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Developers' free rides create jam for taxpayers

November 21, 2004|by JOE LANE

The chickens are coming home to roost, so to speak. Excessive developer influence on the Washington County Commissioners has created a crisis in school funding. These commissioners have been unwilling to require developers to pay for road upgrades, and now we are millions of dollars behind the curve on road construction.

Our sewer system is reaching capacity and we still have close to $50 million of sewer debt. Developers have been making huge profits and these commissioners have done virtually nothing to recover any of the costs of development. I do not understand why these commissioners are unwilling to make developers pay even a small fraction of the costs associated with their extremely profitable developments.

The taxpayer is not getting rich developing this county. Why then should the taxpayer be forced to pay these costs? In this column I will revisit the tragic mistakes of these elected officials and give examples of solutions to the problems.


The commissioners will tell you that they do charge developers and they will point to the Adequate Public Facilities Ordinance (APFO), which charges developers for school construction, only when the schools are full (in other words, after it is already too late).

Unfortunately, the APFO is full of loopholes for developers. The biggest one is that it does not include any of the municipalities. Every time a developer is able to annex into a town or city, he avoids thousands of dollars of school construction costs (millions in the case of a large development like Mt. Aetna Farms).

The other multimillion dollar loophole is the exemption of "lots of record." This exemption "grandfathered" in several thousand lots and subdivisions that already existed when the APFO was passed. The costs of all these loopholes are now paid for by taxpayers rather than developers. Had the commissioners opted for an impact fee (like most counties that have dealt with the school funding problem) and not exempted thousands of lots, we would not have a school funding crisis.

The commissioners also chose to put an APFO fee in place for road construction (rather than an impact fee). But before the ink was dry on their weak APFO, they began giving huge discounts (as much as 75 percent) to developers. Other developers have demanded the same consideration and the taxpayers are once again stuck covering the cost of development while the developers reap huge profits.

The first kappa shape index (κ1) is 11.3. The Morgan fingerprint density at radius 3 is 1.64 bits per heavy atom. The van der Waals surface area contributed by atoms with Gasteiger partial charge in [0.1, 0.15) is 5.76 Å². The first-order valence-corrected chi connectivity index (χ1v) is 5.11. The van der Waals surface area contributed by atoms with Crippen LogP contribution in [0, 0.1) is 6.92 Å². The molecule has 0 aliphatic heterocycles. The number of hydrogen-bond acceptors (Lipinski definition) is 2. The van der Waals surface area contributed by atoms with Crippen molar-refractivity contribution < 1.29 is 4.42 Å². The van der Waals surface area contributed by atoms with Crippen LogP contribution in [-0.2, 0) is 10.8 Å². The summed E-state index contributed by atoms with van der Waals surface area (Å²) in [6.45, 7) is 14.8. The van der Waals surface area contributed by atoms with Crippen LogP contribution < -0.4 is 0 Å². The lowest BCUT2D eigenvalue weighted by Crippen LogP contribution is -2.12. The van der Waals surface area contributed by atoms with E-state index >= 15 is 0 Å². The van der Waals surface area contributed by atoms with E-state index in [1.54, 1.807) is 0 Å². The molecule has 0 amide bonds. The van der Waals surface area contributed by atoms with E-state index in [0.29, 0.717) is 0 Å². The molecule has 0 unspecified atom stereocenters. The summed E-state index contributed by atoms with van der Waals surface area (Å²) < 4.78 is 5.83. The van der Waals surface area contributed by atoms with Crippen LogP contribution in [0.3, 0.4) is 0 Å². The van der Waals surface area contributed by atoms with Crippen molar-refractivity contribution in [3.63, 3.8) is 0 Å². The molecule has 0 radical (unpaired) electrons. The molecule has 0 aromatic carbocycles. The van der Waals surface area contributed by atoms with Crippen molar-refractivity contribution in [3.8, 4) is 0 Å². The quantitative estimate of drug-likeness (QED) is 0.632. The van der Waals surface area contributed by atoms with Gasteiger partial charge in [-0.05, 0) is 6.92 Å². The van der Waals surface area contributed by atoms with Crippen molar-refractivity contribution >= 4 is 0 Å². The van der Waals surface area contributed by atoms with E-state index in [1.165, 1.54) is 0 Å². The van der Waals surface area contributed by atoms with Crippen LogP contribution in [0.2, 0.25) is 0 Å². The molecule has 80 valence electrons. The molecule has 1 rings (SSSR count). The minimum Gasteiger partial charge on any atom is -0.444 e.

How much worse will the traffic need to get before these commissioners begin to charge developers for the roads their developments require?

These commissioners presently do not charge developers for the increased burden placed on our police, fire and rescue services. Every new development stretches these services toward the breaking point. I do not want to see the day that someone dies because these commissioners are unwilling to charge developers for the extra burden they place on our first responders. These people put their lives on the line for all of us. They deserve better than to have the commissioners give developers yet another free pass.

New development increases the burden on nearly every public institution from libraries and parks to social services. Why should these institutions and services, built by the taxpayers of this county over many years, now be allowed to be overwhelmed by excessive new development? Clearly, new development will require new or expanded libraries, parks, etc. It seems clear that this new development should be required to pay for these costs. Once again, the commissioners have opted not to charge developers.

The water/sewer issue has the most potential to destroy this county financially. If new development at proposed densities is allowed to use septic systems, this will guarantee that we will face a future where virtually every well in the county will be contaminated by these septic systems. The limestone karst geology of this county is a gift from God to the farmers of this county. The soils of this valley are some of the best soils on earth (I'm not exaggerating) and should be preserved for that reason alone.

Though these soils are great for farming, they are completely inappropriate for septic systems. This karst geology creates a Swiss cheese of rock beneath the soil. Water flows in all directions and cannot be contained. New homes will flush their toilets and this will flow down into the septic system and out through the Swiss cheese rocks into their neighbors wells.

There is no possible way to have the proposed levels of housing density use septic systems without contaminating the wells. This contamination will happen as sure as you know what flows downhill. The taxpayers, rather than developers, will then be left paying for extending public water to replace the wells contaminated by the septic systems of new development.

Former Commissioner John Schnebly proposed a variety of solutions that would solve this potential problem, including public sewer and micro sewage treatment plants. These solutions would require developers to pay to hook up to some sort of public sewer, thus keeping our wells from being contaminated.

Since our existing public sewer system is near capacity, it will need to be expanded or a new system built. The costs of this expansion should be paid for by the developers. The only thing I have heard from the present commissioners is that we should all buy really good filters. The citizens of this county should not be forced to drink filtered sewage so that developers can increase their profit margin.

Joe lane is a Smithsburg resident who writes for The Herald-Mail.

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